I’m going to keep checking and maybe take my chance on ordering.

Bon Weekend.

We’re being seriously stupid and trying to finish transplanting our plants today. We’ve read where it’s been 5.5° hotter this June than in previous years. That explains A LOT! I’ll leave you with a photo of some banana trees. Please stay cool!


{ Photo credit: Bonnie’s Plants }

Bon Weekend – a trip to Fantasy Garden

Mom was feeling up for a run to a few nurseries this morning. It breaks our hearts that she lives in an world of incredible pain everyday, so when she says she’s ready, it’s go time! I’m so happy to be back in gardening mode while prepping for the move. We bought two hydrangeas at Rosebank Farms and then stopped by Garden Wise where we bought a gorgeous variegated hosta and a Farfugium japonicum ‘Giganteum’, aka the Giant Leopard Plant. The giant waxy leaves look like a tractor seat. They produce a stalk with yellow daisy-like flowers in the fall.

I follow a blog called ‘Garden Porn’ that is maintained by Michelle Derviss, who is a landscape designer. These are photos of the ‘Pina Colada Garden’ in Novato, CA. I believe this is her actual garden. It’s about as close to my dream garden as it’s going to get. I apologize in advance for the large file weight of the images, but I couldn’t just pick a few. I had a very difficult time narrowing it down to just these…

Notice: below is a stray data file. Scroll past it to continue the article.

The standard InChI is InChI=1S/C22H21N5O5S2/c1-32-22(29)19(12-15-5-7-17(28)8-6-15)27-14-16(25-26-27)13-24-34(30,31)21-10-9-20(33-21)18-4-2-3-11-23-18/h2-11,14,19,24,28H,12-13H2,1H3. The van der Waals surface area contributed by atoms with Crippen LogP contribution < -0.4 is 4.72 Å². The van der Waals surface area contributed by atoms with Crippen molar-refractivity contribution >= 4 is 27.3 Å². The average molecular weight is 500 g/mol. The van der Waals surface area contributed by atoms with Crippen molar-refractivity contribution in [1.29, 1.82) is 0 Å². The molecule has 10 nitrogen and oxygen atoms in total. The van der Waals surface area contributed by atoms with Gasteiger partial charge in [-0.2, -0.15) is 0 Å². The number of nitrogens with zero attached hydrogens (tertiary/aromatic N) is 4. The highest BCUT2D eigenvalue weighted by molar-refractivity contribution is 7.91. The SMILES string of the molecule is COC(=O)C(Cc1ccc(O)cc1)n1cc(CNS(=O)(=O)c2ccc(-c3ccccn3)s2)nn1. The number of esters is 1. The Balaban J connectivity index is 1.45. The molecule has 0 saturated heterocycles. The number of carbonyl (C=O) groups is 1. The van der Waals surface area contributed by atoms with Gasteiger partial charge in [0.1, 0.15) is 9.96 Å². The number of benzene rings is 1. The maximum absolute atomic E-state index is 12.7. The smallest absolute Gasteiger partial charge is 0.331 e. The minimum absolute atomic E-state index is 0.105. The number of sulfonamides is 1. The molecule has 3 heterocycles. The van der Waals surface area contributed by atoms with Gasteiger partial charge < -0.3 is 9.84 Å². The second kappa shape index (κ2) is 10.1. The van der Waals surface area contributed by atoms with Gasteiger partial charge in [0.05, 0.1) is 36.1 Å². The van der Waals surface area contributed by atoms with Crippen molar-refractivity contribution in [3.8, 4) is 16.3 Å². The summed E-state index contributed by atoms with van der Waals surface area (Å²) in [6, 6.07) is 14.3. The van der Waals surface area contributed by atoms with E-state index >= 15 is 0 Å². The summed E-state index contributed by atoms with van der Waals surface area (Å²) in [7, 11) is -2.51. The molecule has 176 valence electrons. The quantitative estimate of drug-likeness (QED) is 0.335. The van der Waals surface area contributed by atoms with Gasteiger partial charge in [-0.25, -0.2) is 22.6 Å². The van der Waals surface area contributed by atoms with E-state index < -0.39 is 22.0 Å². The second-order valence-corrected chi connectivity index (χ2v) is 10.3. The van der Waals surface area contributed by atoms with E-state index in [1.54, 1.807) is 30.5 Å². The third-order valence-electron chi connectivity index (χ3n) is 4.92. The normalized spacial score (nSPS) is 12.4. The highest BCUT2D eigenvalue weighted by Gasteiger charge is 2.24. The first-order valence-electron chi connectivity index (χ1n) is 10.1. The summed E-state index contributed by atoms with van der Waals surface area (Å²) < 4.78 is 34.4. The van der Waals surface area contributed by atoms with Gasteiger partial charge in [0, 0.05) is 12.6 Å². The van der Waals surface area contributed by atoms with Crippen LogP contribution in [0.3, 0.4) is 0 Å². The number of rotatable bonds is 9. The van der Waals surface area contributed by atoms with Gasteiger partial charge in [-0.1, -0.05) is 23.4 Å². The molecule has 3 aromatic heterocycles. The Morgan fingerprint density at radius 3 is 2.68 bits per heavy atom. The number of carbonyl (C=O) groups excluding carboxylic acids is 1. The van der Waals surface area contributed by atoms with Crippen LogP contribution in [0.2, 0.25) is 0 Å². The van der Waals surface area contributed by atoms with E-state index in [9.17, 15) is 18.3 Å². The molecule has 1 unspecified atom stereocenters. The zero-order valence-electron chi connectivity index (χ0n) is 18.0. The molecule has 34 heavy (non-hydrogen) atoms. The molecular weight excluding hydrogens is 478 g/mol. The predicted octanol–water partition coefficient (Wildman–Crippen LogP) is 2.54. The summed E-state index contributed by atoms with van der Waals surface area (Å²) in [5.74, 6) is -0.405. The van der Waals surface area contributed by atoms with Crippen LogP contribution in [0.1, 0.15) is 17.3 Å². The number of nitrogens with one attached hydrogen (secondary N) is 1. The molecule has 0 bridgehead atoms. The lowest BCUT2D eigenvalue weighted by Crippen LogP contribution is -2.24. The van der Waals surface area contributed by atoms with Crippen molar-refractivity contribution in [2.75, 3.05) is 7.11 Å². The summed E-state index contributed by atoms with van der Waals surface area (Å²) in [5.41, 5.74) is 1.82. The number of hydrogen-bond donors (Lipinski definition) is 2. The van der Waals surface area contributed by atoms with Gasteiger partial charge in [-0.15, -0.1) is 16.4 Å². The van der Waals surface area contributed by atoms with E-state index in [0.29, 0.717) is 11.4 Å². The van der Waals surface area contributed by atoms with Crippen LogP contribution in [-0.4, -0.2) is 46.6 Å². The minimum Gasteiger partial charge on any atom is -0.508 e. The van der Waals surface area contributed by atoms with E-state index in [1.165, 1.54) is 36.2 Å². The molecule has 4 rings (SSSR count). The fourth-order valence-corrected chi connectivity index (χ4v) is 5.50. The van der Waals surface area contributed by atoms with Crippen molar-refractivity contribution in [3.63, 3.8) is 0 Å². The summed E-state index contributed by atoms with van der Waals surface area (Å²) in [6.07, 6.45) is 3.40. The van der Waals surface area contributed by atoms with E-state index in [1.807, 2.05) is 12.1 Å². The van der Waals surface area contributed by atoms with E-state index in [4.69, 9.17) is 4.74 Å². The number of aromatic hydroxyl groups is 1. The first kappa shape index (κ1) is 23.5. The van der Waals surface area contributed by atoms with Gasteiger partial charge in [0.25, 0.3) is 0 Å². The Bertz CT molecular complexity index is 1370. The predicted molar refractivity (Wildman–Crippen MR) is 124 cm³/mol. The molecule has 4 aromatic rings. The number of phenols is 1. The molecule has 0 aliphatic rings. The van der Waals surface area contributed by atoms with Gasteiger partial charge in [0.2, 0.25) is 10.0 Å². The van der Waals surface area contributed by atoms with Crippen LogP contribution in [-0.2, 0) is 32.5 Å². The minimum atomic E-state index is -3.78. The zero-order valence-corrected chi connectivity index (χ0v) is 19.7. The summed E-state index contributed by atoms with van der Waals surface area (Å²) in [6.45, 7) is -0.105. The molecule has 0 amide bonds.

Fantasy Garden
Fantasy Garden
Fantasy Garden
Click to enlarge.

Want to see more?

In the beginning.

I thought I’d share a couple of reference photos of the early stages of the garden. These were taken at the beginning of June 2006.

Early garden
{ Click on image to enlarge. }

Seeds of Change.

Gardening was one of mine and Michael’s favorite activities. Some of my best memories are from working in the garden all day, showering, opening the loft windows to let out old jazz, louching a glass of absinthe, and then head back out to retire in our seats and enjoy the evening. Below are some images of our loft garden in Atlanta. It evolved from spring/summer 2006 through spring/summer 2007. By autumn 2007 it was a jungle.